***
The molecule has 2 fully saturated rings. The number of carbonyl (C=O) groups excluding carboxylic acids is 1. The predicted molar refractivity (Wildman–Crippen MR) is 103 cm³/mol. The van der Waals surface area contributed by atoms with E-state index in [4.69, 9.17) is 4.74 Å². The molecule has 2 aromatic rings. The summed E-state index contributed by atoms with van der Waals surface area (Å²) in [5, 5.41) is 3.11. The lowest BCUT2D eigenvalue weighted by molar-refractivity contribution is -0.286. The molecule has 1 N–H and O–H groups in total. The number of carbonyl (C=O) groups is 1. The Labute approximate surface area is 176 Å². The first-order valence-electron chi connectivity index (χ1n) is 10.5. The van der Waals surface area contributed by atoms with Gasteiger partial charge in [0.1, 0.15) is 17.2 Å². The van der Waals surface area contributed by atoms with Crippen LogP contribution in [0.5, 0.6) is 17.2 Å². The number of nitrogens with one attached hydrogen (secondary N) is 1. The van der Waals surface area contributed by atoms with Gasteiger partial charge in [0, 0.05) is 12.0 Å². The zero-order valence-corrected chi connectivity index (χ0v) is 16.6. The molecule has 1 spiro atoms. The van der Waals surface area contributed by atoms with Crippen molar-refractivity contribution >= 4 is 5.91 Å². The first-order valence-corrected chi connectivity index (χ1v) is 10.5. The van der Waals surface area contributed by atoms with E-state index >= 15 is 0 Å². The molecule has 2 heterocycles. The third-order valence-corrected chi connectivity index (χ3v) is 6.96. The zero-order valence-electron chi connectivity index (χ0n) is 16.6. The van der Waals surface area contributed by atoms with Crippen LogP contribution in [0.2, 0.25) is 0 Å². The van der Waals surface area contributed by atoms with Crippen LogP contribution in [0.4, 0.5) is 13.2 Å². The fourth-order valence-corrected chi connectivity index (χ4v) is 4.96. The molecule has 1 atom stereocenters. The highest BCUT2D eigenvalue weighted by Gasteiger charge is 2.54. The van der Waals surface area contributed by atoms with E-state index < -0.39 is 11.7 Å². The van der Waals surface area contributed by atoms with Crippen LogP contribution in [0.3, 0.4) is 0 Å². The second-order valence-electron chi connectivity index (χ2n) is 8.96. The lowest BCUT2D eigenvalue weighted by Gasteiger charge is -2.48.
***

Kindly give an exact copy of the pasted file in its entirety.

The molecule has 2 fully saturated rings. The number of carbonyl (C=O) groups excluding carboxylic acids is 1. The predicted molar refractivity (Wildman–Crippen MR) is 103 cm³/mol. The van der Waals surface area contributed by atoms with E-state index in [4.69, 9.17) is 4.74 Å². The molecule has 2 aromatic rings. The summed E-state index contributed by atoms with van der Waals surface area (Å²) in [5, 5.41) is 3.11. The lowest BCUT2D eigenvalue weighted by molar-refractivity contribution is -0.286. The molecule has 1 N–H and O–H groups in total. The number of carbonyl (C=O) groups is 1. The Labute approximate surface area is 176 Å². The first-order valence-electron chi connectivity index (χ1n) is 10.5. The van der Waals surface area contributed by atoms with Gasteiger partial charge in [0.1, 0.15) is 17.2 Å². The van der Waals surface area contributed by atoms with Crippen LogP contribution in [0.5, 0.6) is 17.2 Å². The number of nitrogens with one attached hydrogen (secondary N) is 1. The van der Waals surface area contributed by atoms with Gasteiger partial charge in [0, 0.05) is 12.0 Å². The zero-order valence-corrected chi connectivity index (χ0v) is 16.6. The molecule has 1 spiro atoms. The van der Waals surface area contributed by atoms with Crippen molar-refractivity contribution >= 4 is 5.91 Å². The first-order valence-corrected chi connectivity index (χ1v) is 10.5. The van der Waals surface area contributed by atoms with E-state index >= 15 is 0 Å². The molecule has 2 heterocycles. The third-order valence-corrected chi connectivity index (χ3v) is 6.96. The zero-order valence-electron chi connectivity index (χ0n) is 16.6. The van der Waals surface area contributed by atoms with Crippen LogP contribution in [0.2, 0.25) is 0 Å². The van der Waals surface area contributed by atoms with Crippen LogP contribution in [0.4, 0.5) is 13.2 Å². The fourth-order valence-corrected chi connectivity index (χ4v) is 4.96. The molecule has 1 atom stereocenters. The highest BCUT2D eigenvalue weighted by Gasteiger charge is 2.54. The van der Waals surface area contributed by atoms with E-state index < -0.39 is 11.7 Å². The van der Waals surface area contributed by atoms with Crippen LogP contribution in [0.3, 0.4) is 0 Å². The second-order valence-electron chi connectivity index (χ2n) is 8.96. The lowest BCUT2D eigenvalue weighted by Gasteiger charge is -2.48.